Album Review

Ezra Williams - Supernumeraries

An emotionally-wrought debut that finds release if not resolution.

Ezra Williams - Supernumeraries

This debut from Ezra Williams follows a growing buzz, the Irish singer-songwriter having made their name (which was, for a while instead Smoothboi Ezra) with intimate, confessional songwriting at a time when it was arguably most needed. ‘Supernumeraries’, named for their medical excess of teeth as a young child is ostensibly a coming-of-age record, both by virtue of Ezra’s age (still just 21) and its protagonist’s wish to detail the world as seen through the eyes of a non-binary autistic person. And indeed, there’s a sense of journey: opener ‘Skin’ begins sparsely, its strummed guitar and Ezra’s vocal front and centre, almost claustrophobic. The record ends with a cacophony of screaming and wailing guitars fading into the distance as the six-minute ‘Seventeen’ offers gnarly, expansive sonic catharsis. But it’s the smart juxtapostions that set ‘Supernumeraries’ above; the wholly dark refrain of “Why can’t I change?” that peppers ‘Deep Routed’ is delivered via sweetly harmonising layered vocals, while the crescendo of ‘Babyteeth’ - “I don’t feel as sad as I used to” - is as angsty as the record gets. Both methods only make Ezra’s message hit harder. An emotionally-wrought debut that finds release if not resolution, it should more than continue the buzz.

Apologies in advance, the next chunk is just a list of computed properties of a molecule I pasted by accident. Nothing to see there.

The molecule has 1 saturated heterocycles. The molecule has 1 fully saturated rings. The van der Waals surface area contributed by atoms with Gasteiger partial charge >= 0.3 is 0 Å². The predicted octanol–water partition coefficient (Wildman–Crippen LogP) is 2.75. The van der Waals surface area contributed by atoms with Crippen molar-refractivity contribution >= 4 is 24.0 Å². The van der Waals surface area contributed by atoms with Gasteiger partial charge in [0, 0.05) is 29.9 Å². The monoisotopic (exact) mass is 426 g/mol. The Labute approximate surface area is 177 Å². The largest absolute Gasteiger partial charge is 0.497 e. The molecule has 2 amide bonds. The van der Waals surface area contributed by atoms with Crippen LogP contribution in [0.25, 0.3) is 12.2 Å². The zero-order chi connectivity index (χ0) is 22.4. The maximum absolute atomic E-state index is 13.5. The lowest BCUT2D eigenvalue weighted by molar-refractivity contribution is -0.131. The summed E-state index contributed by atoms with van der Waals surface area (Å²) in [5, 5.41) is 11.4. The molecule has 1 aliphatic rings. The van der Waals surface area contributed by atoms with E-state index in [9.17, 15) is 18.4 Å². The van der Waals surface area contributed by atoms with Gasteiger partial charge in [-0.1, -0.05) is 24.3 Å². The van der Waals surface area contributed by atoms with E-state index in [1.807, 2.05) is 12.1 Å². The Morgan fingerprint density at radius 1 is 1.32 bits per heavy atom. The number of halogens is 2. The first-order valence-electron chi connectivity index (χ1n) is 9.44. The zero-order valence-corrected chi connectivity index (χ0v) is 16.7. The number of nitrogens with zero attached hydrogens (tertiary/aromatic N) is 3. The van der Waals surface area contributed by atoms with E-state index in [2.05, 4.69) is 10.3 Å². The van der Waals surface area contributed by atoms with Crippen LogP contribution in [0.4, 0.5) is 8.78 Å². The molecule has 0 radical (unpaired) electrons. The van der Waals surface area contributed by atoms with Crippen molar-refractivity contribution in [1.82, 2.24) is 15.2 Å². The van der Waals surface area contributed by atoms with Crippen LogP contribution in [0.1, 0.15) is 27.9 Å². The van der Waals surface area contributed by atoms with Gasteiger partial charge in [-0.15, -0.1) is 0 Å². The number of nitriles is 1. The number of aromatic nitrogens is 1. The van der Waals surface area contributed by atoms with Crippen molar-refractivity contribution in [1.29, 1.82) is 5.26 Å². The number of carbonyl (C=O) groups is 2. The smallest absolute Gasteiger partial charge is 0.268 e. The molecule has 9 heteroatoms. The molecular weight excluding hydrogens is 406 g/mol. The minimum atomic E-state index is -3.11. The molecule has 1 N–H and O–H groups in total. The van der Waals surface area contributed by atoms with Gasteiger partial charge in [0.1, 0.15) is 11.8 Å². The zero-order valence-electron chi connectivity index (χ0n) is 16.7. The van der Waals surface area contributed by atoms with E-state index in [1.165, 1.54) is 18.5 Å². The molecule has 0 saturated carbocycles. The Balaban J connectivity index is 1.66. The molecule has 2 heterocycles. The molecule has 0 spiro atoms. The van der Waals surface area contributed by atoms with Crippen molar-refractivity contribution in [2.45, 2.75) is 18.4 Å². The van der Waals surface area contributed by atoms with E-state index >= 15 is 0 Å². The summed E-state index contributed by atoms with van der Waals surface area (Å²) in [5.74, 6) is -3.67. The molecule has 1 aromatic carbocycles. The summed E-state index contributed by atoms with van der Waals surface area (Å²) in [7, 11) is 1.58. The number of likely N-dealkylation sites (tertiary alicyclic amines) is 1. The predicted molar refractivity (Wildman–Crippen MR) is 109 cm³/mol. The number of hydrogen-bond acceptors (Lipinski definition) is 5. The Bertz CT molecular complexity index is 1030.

Tags: Ezra Williams, Neu, Reviews, Album Reviews

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